After Breaking Caucus Rule, Reinbold Stripped Of Committee Assignments

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Last week, Rep. Lora Reinbold voted against the operating budget, breaking one of the House Majority caucus’ rules for membership. Now, the Eagle River Republican has lost her committee chairmanship, and her seat on all but one committee.

The meeting to remove Rep. Lora Reinbold of most of her power was short — under five minutes. While she was not in attendance, every member of House leadership was. Speaker Mike Chenault reassigned her positions in rapid succession.

“Herron will replace Reinbold on the Rules Committee. Rep. Talerico will replace Rep. Reinbold on the education committee,” listed Chenault. “Rep Vazquez is the new vice chair of the education committee …”

And so on. Reinbold lost her co-chairmanship of Military and Veterans Affairs. She was removed from every committee save for Community and Regional Affairs. Members of her four-person staff will be dismissed. While Reinbold will get to keep her office through the legislative session, other members of the House Majority caucus have already been asking about the space.

“In any organization, you have rules,” Chenault said following the meeting. “If you don’t follow the rules, there’s consequences.”

Reinbold’s offense was voting against a budget bill. She felt that the operating budget, which slashed 10 percent in agency operations, did not cut deep far enough.

“I don’t see the willpower to do that in a time of crisis,” says Reinbold, referring to the state’s $3.5 billion budget deficit.

Reinbold says the vote she took was for her constituents, not the majority caucus.

There are only two hard rules for membership to the Legislature’s majority caucuses. A member needs to support procedural moves, like committee assignments, and a member needs to vote for whatever budget gets produced, even if they do not like aspects of it.

Reinbold is in her third year as a legislator, and she voted for the previous two operating budgets — both of which were larger than the one that passed the House on Thursday. Reinbold says she agreed to the budget rule then because she wanted to give the caucus system a chance.

“I was a freshman, first of all, and I had to learn the process,” says Reinbold, before adding that she’s comfortable with her previous votes. “Government had been growing, and the first year we froze that. So that was a big step. Last year, we actually decreased it by two percent. So, knowing that I was a freshman and not on Finance, I wanted to give an opportunity to see how it worked.”

Reinbold says she decided to vote no on the operating budget after cuts that had been made to the education department and the university system were reversed.

The last legislator to leave the caucus system now serves as Majority Leader. Charisse Millett left the caucus in 2010 with then-Rep. Kyle Johansen over a disagreement over committee assignments.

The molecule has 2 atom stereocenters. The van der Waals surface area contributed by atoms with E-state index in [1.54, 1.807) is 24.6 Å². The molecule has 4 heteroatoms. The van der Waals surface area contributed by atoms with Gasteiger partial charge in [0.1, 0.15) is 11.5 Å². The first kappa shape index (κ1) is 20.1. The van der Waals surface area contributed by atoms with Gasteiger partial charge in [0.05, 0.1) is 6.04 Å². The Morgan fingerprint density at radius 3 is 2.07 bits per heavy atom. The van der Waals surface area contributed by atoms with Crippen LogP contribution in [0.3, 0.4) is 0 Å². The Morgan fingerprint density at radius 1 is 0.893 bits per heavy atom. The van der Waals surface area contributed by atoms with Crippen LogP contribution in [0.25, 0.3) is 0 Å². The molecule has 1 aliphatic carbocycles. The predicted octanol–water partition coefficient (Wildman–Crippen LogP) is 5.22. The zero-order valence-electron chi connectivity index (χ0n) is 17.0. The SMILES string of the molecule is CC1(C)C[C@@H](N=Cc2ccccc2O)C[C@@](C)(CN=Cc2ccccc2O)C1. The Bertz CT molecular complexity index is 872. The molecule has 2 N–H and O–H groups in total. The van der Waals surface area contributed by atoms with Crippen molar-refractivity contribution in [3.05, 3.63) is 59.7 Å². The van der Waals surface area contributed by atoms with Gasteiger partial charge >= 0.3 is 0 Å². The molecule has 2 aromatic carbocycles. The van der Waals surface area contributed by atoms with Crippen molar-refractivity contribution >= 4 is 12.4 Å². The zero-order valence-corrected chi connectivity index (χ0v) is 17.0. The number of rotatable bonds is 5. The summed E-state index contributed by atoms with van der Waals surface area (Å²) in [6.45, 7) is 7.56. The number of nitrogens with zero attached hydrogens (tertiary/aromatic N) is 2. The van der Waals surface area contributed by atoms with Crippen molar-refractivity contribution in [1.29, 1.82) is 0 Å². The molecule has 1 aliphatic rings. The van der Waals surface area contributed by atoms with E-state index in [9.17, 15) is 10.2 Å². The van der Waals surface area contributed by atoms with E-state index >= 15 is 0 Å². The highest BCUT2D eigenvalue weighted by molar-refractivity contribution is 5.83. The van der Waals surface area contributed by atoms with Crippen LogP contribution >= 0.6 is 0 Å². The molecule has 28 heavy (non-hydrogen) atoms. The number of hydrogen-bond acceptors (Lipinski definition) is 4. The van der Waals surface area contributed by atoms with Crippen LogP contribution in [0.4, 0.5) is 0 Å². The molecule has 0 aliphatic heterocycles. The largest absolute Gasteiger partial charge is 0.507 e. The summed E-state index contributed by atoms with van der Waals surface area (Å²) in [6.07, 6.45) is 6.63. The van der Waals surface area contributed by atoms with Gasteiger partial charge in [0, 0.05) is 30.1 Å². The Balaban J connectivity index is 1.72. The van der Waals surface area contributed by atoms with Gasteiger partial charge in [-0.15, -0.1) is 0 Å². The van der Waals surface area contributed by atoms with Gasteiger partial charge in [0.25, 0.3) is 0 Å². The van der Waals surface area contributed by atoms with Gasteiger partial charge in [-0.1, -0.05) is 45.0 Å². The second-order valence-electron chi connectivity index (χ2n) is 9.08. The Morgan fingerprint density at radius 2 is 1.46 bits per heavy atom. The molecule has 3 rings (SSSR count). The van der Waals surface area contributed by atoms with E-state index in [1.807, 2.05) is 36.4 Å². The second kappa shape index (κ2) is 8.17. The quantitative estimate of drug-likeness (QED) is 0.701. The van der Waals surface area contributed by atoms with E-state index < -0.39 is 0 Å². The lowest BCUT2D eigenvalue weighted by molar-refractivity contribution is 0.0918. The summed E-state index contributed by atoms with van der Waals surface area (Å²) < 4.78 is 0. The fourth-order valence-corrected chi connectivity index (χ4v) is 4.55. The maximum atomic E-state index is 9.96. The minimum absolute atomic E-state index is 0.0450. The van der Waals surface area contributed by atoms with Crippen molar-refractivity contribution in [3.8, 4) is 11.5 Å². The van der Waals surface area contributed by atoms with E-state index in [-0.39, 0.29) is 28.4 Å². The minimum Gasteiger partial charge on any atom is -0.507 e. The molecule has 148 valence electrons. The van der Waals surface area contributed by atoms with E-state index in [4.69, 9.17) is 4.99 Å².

“I didn’t enjoy being out of the caucus,” says Millett.” If I were going to go back and do it again, I wouldn’t have done it.”

Millett says she advised Reinbold against breaking with the caucus over the budget vote.

“Being someone who was out of caucus for two years, I told her it was difficult at best to be out of caucus. People you want to work with are less likely to work with you because they don’t trust the way you’re going to vote. When you give your word and say you’re going to vote for something that everybody works on, you’ve got to keep your word.,” says Millett. “Not keeping her word with our caucus members put her at a disadvantage.”

Millett adds that the point of the budget rule is basically to make sure a budget gets passed, instead of having fights break out over specific projects and line items. She says that Reinbold had the opportunity to influence the budget through the subcommittee process or through amendments on the floor. Reinbold was assigned to three budget subcommittees, and attended four of the 14 meetings they held.

“We have finance members that work 20 hours a day on formulating a good budget,” says Millett. “Opportunity to provide input into that budget was offered at every subcommittee level, and if you don’t participate in a subcommittee level, and if you don’t offer amendments, then you subvert your ability to do anything.”

Reinbold defends her subcommittee participation, noting she did not receive the assignments that she requested and that she had travel conflicts. She adds that she did not offer a floor amendment to reverse those changes because she was not optimistic about the chance for success.

With only one committee assignment, Reinbold will have less influence over the legislative process. But she is not worried about her ability to represent her constituents with fewer committee assignments. She says their reaction has been favorable.

“Overwhelming,” says Reinbold of the response from her district. “My mailbox is full, and I apologize to anyone who couldn’t get through. Unimaginable amount of texts, unimaginable amount of support on Facebook.”

Reinbold says she uncertain about her future plans. She does not know if she would rejoin the Majority Caucus if invited back under the same binding rules.

“I’ll have to give that a lot of thought,” says Reinbold.

The Democratic House Minority caucus has no requirements for binding votes, but does not expect Reinbold — a far-right conservative — to join their ranks because of ideological differences.

“In the spirit of being all inclusive, we would let her join, but I don’t think she would do it,” says Minority Leader Chris Tuck. “I think she’s enjoying her freedom. She voted against the budget for different reasons than we did.”

The Republican House Majority caucus now has 26 members, just short of a two-thirds share of seats.